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Happy hamsters? Enrichment induces positive judgement bias for mildly (but not truly) ambiguous cues to reward and punishment in Mesocricetus auratus

Recent developments in the study of animal cognition and emotion have resulted in the ‘judgement bias’ model of animal welfare. Judgement biases describe the way in which changes in affective state are characterized by changes in information processing. In humans, anxiety and depression are characterized by increased expectation of negative events and negative interpretation of ambiguous information. Positive wellbeing is associated with enhanced expectation of positive outcomes and more positive interpretation of ambiguous information.

Watson, H. A study into viable wooden enrichment objects for Syrian hamsters. Animal Technology and Welfare 19(1), 86-88.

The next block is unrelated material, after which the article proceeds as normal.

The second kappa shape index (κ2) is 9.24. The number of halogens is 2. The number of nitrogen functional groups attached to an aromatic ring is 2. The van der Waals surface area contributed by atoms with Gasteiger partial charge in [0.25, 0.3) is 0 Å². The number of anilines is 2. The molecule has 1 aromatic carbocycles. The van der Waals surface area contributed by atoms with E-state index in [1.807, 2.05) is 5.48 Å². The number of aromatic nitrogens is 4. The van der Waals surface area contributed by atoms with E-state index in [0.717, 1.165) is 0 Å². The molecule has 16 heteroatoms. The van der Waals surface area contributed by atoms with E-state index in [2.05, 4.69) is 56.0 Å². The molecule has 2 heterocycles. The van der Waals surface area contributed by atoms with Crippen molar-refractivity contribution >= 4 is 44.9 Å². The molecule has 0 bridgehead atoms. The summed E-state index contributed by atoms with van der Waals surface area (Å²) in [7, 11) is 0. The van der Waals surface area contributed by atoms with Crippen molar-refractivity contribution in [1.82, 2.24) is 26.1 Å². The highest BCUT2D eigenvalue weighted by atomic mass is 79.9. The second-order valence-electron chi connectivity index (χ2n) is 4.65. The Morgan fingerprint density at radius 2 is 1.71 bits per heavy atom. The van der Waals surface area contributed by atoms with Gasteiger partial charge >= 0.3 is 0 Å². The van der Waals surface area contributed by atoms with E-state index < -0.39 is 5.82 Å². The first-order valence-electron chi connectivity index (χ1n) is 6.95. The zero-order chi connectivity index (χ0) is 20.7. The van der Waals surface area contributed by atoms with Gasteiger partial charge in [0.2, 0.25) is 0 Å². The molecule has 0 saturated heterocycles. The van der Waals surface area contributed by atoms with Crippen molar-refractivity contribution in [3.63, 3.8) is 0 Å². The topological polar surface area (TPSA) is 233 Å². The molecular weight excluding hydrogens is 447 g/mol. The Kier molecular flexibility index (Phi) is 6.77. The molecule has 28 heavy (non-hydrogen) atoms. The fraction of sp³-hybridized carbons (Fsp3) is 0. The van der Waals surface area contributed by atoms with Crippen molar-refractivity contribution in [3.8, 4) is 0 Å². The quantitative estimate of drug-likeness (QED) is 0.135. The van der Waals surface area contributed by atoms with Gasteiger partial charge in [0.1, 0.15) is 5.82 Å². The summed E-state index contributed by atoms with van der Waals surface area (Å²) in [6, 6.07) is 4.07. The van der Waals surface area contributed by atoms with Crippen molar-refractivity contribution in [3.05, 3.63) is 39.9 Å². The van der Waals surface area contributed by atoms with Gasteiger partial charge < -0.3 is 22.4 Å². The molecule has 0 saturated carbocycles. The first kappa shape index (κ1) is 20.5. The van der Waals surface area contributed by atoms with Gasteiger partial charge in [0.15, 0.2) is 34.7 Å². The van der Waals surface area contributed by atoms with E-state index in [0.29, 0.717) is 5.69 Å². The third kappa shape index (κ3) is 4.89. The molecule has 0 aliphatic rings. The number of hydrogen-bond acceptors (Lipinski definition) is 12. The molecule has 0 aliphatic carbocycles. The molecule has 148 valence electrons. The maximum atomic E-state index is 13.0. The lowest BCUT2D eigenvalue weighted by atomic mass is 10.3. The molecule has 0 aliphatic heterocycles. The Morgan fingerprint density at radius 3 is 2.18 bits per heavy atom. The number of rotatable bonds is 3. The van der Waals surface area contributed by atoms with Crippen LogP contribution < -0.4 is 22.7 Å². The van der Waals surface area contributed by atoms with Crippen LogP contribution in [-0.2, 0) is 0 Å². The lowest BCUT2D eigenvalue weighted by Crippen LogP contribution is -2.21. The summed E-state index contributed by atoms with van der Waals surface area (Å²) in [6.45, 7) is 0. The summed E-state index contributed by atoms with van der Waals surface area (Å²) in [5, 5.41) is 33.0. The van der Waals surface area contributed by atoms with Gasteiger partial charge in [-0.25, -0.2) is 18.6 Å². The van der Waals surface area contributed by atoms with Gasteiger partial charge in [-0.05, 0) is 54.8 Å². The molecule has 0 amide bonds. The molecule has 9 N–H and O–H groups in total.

Failing to provide hamsters with a method to wear down their teeth can lead to detrimental behaviour such as bar chewing, and health issues, for example, overgrown teeth and tooth loss. However, hamsters use their cheek pouches to store and carry movable items. This can cause health problems if wooden enrichment objects produce splinters which can become lodged in the cheek pouches. The aim of this study was to take a comparison of wooden products available on the market and determine a safe and effective object to be provided for hamster enrichment. Trial objects were: large aspen chew brick, medium aspen chew brick, and aspen balls.

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